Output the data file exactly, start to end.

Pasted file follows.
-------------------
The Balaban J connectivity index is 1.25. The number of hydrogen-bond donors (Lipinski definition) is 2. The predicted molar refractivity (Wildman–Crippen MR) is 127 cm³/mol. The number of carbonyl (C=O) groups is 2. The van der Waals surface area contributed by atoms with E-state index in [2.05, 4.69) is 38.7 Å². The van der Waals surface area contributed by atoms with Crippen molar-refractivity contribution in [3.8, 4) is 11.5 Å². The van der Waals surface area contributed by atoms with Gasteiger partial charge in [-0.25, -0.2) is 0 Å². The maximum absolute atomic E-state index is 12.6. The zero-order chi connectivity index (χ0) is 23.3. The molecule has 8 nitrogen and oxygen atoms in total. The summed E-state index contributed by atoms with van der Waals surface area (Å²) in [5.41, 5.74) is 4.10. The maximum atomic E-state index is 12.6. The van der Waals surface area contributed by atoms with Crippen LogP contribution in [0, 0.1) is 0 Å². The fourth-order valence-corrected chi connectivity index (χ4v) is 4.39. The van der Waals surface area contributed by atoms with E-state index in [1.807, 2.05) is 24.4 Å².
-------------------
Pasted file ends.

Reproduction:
The Balaban J connectivity index is 1.25. The number of hydrogen-bond donors (Lipinski definition) is 2. The predicted molar refractivity (Wildman–Crippen MR) is 127 cm³/mol. The number of carbonyl (C=O) groups is 2. The van der Waals surface area contributed by atoms with E-state index in [2.05, 4.69) is 38.7 Å². The van der Waals surface area contributed by atoms with Crippen molar-refractivity contribution in [3.8, 4) is 11.5 Å². The van der Waals surface area contributed by atoms with Gasteiger partial charge in [-0.25, -0.2) is 0 Å². The maximum absolute atomic E-state index is 12.6. The zero-order chi connectivity index (χ0) is 23.3. The molecule has 8 nitrogen and oxygen atoms in total. The summed E-state index contributed by atoms with van der Waals surface area (Å²) in [5.41, 5.74) is 4.10. The maximum atomic E-state index is 12.6. The van der Waals surface area contributed by atoms with Crippen LogP contribution in [0, 0.1) is 0 Å². The fourth-order valence-corrected chi connectivity index (χ4v) is 4.39. The van der Waals surface area contributed by atoms with E-state index in [1.807, 2.05) is 24.4 Å².